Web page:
Splash into Spring Skiing
Late-season skiing brings a different kind of fun
Spring is probably the most social time of the season,” says Chuck Nagle, Cannon Mountain ski school supervisor. “Winter is effectively over. People are hanging out on decks, enjoying the sun and not having to wear everything they own. It’s freedom.”
Though spring brings out the freckles, it also has its challenges as snow surfaces change with the sun, going from a morning frosty carpet to delightful late-morning butter and often ending with an afternoon glop of lumpy gravy.
“Dealing with changing snow conditions is a big part of spring skiing and riding,” says Nate Waterhouse, ski and snowboard school director at Attitash Mountain Resort/Wildcat Mountain. “The day may start with perfect conditions, and as the sun gets higher and more people use the trails, the piles start to develop. Maintaining a balanced stance in the middle of your skis or board will allow you to spread the workload over your whole body.”
Do your thighs burn?
Waterhouse says tired thighs are caused by being slightly behind on your boards making that part of your leg work harder.
“A strong core and balanced stance will allow you to deal with these conditions more easily,” he says.
Waxing your boards helps, and so does choosing your line as the snow starts to soften and then get sticky.
“Look for the shadows,” says Nagle. “Skiing in the shade gets you more speed.” Plus, tighten your stomach for better control, he advises.
Then there are the bumps, a minefield for some, a glorious graceful groove for others.
“Approach the bumps with joy,” says Nagle. “As time goes on, the moguls get soft. They become like cushions.”
Waterhouse suggests new bump skiers and riders cross the bump field first to get an idea what’s ahead, and then imagine a staircase. As you get used to the bumps, over time, that imaginary staircase will shorten.
“The skier or rider will need to bring solid short-turn mechanics with them to the bumps,” says Waterhouse. “The ability to change the size and shape of the turn is also an important skill to develop.”
Of course, a lesson is helpful too.
Then hit the soft bumps. Cannon’s plunging Front Five attracts spring experts, particularly the moguls on Paulie’s Folly. Feel the rhythm on Wildcat’s Lift Lion across from Mount Washington or under the lift on Grandstand at Attitash. Some trails are half groomed, half bumped up, such as True Grit at Waterville Valley Ski Resort. Show what’ve you’ve got on Upper Flying Goose at Mount Sunapee Resort or Upper and Lower Flume on Loon Mountain’s North Peak. Koessler at Cranmore Mountain rarely sees grooming. For something different, try the glades off the Telegraph T-Bar at Bretton Woods.
In spring, the backcountry also beckons from beyond the chairlifts. The Granite State is home to a northeastern rite of passage — the legendary Tuckerman Ravine. The glacial cirque on Mt. Washington’s eastern shoulder is a mecca for the masses with an alpine stage showcasing everything from fluid expert skiers and riders to ill-prepared, clueless fools who really have no business making the attempt.
Historic Tucks contains a bounty of narrow-to-steep challenging runs with names like Hillman’s Highway, Left Gully and The Chute. It first gained fame during the Inferno races of the 1930s, which attracted top racers of the time.
Backcountry brethren, with all their equipment and necessities, hike in some 3 miles along the Tuckerman Ravine Trail from the Appalachian Mountain Club’s Pinkham Notch Visitor Center to the ravine’s base. Then they have to hike up the run to finally ski down. There are high-stakes risks, including avalanches, undermined snow and errant car-sized falling ice. Though by April the height of avalanche danger has passed (hence its popularity come spring), checking the Mount Washington Avalanche Center’s advisories is a must. So is a rigorous exercise regimen.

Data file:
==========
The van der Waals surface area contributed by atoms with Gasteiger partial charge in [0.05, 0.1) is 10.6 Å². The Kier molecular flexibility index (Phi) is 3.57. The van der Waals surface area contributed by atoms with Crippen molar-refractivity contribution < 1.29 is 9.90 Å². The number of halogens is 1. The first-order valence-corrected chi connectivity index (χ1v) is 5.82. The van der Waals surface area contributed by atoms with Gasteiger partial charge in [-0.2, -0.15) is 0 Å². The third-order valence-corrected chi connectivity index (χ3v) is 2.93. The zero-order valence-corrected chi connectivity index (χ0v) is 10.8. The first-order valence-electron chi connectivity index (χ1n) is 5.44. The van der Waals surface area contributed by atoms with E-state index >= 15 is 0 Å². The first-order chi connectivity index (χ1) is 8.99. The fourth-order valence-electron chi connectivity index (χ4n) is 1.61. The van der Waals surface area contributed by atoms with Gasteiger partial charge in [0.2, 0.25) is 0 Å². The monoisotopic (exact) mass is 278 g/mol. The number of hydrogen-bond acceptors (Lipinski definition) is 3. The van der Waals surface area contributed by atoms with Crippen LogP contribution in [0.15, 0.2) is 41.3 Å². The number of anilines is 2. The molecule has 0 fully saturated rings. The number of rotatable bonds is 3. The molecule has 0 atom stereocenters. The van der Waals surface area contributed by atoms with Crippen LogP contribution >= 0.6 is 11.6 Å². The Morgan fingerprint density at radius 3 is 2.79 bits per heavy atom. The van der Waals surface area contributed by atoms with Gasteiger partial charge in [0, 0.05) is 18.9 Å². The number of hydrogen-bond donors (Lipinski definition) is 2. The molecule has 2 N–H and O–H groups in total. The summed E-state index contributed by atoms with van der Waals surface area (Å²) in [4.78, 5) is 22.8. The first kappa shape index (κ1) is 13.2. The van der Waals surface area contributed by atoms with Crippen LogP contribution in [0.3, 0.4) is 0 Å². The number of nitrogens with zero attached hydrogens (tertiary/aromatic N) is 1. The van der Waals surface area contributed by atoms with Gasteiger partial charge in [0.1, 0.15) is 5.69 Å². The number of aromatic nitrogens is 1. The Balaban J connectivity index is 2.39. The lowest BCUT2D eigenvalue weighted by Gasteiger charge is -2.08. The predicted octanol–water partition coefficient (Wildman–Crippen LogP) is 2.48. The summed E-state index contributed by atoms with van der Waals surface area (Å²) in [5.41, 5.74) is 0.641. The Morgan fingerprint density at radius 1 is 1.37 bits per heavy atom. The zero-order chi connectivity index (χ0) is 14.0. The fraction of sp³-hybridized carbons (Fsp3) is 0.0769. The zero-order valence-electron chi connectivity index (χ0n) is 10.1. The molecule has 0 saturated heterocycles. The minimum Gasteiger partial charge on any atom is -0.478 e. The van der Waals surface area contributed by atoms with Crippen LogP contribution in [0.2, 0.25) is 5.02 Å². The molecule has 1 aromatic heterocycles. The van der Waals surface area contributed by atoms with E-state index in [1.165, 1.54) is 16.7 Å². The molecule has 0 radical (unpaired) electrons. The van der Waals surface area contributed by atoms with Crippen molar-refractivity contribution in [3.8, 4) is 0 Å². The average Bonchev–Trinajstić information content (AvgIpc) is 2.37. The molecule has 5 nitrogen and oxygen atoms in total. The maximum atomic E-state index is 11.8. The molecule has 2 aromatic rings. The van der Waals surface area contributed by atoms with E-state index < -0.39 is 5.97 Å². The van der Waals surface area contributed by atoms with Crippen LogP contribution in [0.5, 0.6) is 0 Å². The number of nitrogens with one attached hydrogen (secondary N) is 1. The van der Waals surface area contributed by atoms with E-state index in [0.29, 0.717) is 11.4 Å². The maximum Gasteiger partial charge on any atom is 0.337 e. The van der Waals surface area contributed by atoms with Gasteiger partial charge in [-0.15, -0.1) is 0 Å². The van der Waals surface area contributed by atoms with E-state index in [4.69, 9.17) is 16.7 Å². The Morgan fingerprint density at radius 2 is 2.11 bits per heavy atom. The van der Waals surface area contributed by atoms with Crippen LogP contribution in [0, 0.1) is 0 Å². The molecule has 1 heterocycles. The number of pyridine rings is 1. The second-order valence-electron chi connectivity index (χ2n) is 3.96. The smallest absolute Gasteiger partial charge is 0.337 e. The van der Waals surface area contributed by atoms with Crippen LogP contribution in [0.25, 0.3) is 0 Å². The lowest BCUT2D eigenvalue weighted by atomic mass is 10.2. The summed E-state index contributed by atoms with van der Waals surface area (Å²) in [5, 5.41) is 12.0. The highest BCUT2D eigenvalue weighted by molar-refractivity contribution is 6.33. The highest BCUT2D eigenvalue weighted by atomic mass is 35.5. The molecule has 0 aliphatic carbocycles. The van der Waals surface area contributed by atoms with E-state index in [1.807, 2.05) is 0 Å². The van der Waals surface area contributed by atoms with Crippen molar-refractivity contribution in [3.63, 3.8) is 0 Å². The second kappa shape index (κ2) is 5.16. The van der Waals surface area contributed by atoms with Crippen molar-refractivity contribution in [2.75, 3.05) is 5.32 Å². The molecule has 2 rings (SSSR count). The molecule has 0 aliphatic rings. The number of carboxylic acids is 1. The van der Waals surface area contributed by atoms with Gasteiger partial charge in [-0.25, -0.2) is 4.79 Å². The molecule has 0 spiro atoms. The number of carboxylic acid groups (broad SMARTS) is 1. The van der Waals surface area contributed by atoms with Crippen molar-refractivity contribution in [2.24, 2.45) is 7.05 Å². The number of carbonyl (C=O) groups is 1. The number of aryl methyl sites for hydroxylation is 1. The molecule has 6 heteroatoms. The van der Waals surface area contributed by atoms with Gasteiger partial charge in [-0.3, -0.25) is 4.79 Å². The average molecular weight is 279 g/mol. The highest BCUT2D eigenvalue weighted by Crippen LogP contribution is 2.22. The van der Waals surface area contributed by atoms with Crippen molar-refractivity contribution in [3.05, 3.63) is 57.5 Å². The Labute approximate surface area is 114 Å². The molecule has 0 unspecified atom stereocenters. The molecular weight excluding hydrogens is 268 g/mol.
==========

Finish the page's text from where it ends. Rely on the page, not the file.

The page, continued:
“You have to be in great physical condition,” says Nagle. “The mountain doesn’t care if you’re tired. You don’t have to be the greatest skier in the world, but you have to be in great shape.”
To extend the Tuckerman experience, or enter into it via a more benign pathway, descend along the winding Sherburne Ski Trail from the Hermit Lake shelters near the ravine to the center’s parking area. Originally cut in 1934, the 2.4-mile long Sherbie trail is like an ungroomed blue square trail.
“Stay within your comfort and ability levels,” says Waterhouse. “Ski and ride what you like and don’t let peer pressure put you in a situation that you are not able to handle. Use your head and enjoy your time out there.”
Think maybe a goofball event is more your style? Whether participating or watching from the sidelines, which can sometimes be wet, the thrills, chills and spills of pond skimming is another rite of spring. Sink or skim, skiers and snowboarders must navigate a chilled man-made pond for bragging rights.
Tips? Wax the boards, keep your weight back and get some speed.
Pats Peak hosts a pond skim on March 18. Who knows what can happen at Gunstock Mountain Resort’s Spring Thing Weekend from March 18-19. Break out the swimsuits for the slush pool during the 30th Annual Beach Party at Bretton Woods on March 25. On March 26, make the trek to King Pine in East Madison for its pond skim and beach party.
The wet-and-wild 19th Annual Slush Cup is a perfect April Fools’ Day event at Mount Sunapee, as is Waterville Valley’s Last Run Luau Pond Skim. April 8 offers two great events: Get a poolside seat a few feet from the Octagon Lodge for Loon’s Slushpool Party and Wet Tug-of-War, or head to Cannon for the Blizzard Splash Pond. Wear a costume to get in the spirit at Wildcat’s Pond Skim, happening April 15.
So grab a positive attitude and swing into some sweet, sugary spring snow.